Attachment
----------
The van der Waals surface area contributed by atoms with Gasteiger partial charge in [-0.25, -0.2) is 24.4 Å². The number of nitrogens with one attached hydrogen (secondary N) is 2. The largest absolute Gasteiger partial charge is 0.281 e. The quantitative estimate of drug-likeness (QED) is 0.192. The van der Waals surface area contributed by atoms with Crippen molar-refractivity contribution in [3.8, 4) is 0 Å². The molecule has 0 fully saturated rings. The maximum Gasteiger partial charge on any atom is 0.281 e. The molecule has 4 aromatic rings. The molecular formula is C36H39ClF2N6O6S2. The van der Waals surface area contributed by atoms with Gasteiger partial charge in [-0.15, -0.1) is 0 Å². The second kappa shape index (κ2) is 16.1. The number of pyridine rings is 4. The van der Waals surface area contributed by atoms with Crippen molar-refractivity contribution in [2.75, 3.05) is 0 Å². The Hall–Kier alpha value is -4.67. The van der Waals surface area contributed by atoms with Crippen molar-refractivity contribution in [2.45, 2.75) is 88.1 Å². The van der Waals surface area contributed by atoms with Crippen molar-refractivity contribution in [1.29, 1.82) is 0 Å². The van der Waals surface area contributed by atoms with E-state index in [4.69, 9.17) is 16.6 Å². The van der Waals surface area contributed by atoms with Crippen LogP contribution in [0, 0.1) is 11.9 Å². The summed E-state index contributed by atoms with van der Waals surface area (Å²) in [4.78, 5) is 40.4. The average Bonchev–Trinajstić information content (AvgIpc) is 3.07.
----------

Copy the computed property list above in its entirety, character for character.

The van der Waals surface area contributed by atoms with Gasteiger partial charge in [-0.25, -0.2) is 24.4 Å². The number of nitrogens with one attached hydrogen (secondary N) is 2. The largest absolute Gasteiger partial charge is 0.281 e. The quantitative estimate of drug-likeness (QED) is 0.192. The van der Waals surface area contributed by atoms with Crippen molar-refractivity contribution in [3.8, 4) is 0 Å². The molecule has 0 fully saturated rings. The maximum Gasteiger partial charge on any atom is 0.281 e. The molecule has 4 aromatic rings. The molecular formula is C36H39ClF2N6O6S2. The van der Waals surface area contributed by atoms with Gasteiger partial charge in [-0.15, -0.1) is 0 Å². The second kappa shape index (κ2) is 16.1. The number of pyridine rings is 4. The van der Waals surface area contributed by atoms with Crippen molar-refractivity contribution in [2.75, 3.05) is 0 Å². The Hall–Kier alpha value is -4.67. The van der Waals surface area contributed by atoms with Crippen molar-refractivity contribution in [2.45, 2.75) is 88.1 Å². The van der Waals surface area contributed by atoms with Crippen molar-refractivity contribution in [1.29, 1.82) is 0 Å². The van der Waals surface area contributed by atoms with E-state index in [4.69, 9.17) is 16.6 Å². The van der Waals surface area contributed by atoms with Crippen LogP contribution in [0, 0.1) is 11.9 Å². The summed E-state index contributed by atoms with van der Waals surface area (Å²) in [4.78, 5) is 40.4. The average Bonchev–Trinajstić information content (AvgIpc) is 3.07.